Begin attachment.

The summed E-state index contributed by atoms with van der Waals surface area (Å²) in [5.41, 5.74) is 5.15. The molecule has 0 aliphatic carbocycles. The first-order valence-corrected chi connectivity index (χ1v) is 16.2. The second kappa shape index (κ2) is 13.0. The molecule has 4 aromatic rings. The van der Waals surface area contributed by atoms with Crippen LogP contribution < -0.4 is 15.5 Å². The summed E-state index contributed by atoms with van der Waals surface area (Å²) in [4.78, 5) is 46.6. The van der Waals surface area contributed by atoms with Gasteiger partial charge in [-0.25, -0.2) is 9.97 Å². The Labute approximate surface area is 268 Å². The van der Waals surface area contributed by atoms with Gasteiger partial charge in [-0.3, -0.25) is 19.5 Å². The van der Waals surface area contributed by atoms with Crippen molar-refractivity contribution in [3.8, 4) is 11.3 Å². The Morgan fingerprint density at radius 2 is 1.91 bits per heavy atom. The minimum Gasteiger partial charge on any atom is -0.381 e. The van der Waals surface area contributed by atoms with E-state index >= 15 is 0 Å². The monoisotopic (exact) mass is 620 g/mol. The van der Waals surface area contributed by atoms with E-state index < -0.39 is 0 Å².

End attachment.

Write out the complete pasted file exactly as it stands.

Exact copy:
The summed E-state index contributed by atoms with van der Waals surface area (Å²) in [5.41, 5.74) is 5.15. The molecule has 0 aliphatic carbocycles. The first-order valence-corrected chi connectivity index (χ1v) is 16.2. The second kappa shape index (κ2) is 13.0. The molecule has 4 aromatic rings. The van der Waals surface area contributed by atoms with Crippen LogP contribution < -0.4 is 15.5 Å². The summed E-state index contributed by atoms with van der Waals surface area (Å²) in [4.78, 5) is 46.6. The van der Waals surface area contributed by atoms with Gasteiger partial charge in [-0.25, -0.2) is 9.97 Å². The Labute approximate surface area is 268 Å². The van der Waals surface area contributed by atoms with Gasteiger partial charge in [-0.3, -0.25) is 19.5 Å². The van der Waals surface area contributed by atoms with Crippen molar-refractivity contribution in [3.8, 4) is 11.3 Å². The Morgan fingerprint density at radius 2 is 1.91 bits per heavy atom. The minimum Gasteiger partial charge on any atom is -0.381 e. The van der Waals surface area contributed by atoms with E-state index >= 15 is 0 Å². The monoisotopic (exact) mass is 620 g/mol. The van der Waals surface area contributed by atoms with E-state index < -0.39 is 0 Å².